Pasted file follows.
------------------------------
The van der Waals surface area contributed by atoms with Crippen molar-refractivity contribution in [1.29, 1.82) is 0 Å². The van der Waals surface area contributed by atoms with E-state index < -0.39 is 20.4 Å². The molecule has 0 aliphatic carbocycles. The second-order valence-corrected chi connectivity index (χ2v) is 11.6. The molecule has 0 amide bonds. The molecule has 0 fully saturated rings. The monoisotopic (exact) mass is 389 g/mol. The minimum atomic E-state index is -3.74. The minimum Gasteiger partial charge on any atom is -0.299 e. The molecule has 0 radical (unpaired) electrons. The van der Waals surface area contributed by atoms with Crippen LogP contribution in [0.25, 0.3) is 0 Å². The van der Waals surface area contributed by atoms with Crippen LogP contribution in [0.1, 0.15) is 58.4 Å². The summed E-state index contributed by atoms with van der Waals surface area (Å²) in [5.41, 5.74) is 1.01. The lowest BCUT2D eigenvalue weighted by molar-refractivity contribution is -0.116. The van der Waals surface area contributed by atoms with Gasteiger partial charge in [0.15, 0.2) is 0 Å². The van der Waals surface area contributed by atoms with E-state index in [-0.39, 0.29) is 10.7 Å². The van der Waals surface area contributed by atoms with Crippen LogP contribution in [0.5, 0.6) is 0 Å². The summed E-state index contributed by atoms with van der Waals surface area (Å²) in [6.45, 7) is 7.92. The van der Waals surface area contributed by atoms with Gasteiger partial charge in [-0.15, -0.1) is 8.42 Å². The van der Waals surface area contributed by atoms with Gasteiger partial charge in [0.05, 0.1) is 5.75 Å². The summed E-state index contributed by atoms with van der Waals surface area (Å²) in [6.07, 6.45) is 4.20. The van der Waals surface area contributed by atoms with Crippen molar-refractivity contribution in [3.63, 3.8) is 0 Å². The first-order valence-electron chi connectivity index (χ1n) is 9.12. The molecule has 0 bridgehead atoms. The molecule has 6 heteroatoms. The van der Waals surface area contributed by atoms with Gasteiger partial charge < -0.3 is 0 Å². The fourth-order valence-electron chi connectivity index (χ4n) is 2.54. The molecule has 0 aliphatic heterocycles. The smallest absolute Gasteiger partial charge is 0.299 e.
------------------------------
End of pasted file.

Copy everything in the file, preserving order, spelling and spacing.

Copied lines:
The van der Waals surface area contributed by atoms with Crippen molar-refractivity contribution in [1.29, 1.82) is 0 Å². The van der Waals surface area contributed by atoms with E-state index < -0.39 is 20.4 Å². The molecule has 0 aliphatic carbocycles. The second-order valence-corrected chi connectivity index (χ2v) is 11.6. The molecule has 0 amide bonds. The molecule has 0 fully saturated rings. The monoisotopic (exact) mass is 389 g/mol. The minimum atomic E-state index is -3.74. The minimum Gasteiger partial charge on any atom is -0.299 e. The molecule has 0 radical (unpaired) electrons. The van der Waals surface area contributed by atoms with Crippen LogP contribution in [0.25, 0.3) is 0 Å². The van der Waals surface area contributed by atoms with Crippen LogP contribution in [0.1, 0.15) is 58.4 Å². The summed E-state index contributed by atoms with van der Waals surface area (Å²) in [5.41, 5.74) is 1.01. The lowest BCUT2D eigenvalue weighted by molar-refractivity contribution is -0.116. The van der Waals surface area contributed by atoms with Gasteiger partial charge in [0.15, 0.2) is 0 Å². The van der Waals surface area contributed by atoms with E-state index in [-0.39, 0.29) is 10.7 Å². The van der Waals surface area contributed by atoms with Crippen LogP contribution in [0.5, 0.6) is 0 Å². The summed E-state index contributed by atoms with van der Waals surface area (Å²) in [6.45, 7) is 7.92. The van der Waals surface area contributed by atoms with Gasteiger partial charge in [-0.15, -0.1) is 8.42 Å². The van der Waals surface area contributed by atoms with Gasteiger partial charge in [0.05, 0.1) is 5.75 Å². The summed E-state index contributed by atoms with van der Waals surface area (Å²) in [6.07, 6.45) is 4.20. The van der Waals surface area contributed by atoms with Crippen molar-refractivity contribution in [3.63, 3.8) is 0 Å². The first-order valence-electron chi connectivity index (χ1n) is 9.12. The molecule has 0 bridgehead atoms. The molecule has 6 heteroatoms. The van der Waals surface area contributed by atoms with Gasteiger partial charge < -0.3 is 0 Å². The fourth-order valence-electron chi connectivity index (χ4n) is 2.54. The molecule has 0 aliphatic heterocycles. The smallest absolute Gasteiger partial charge is 0.299 e.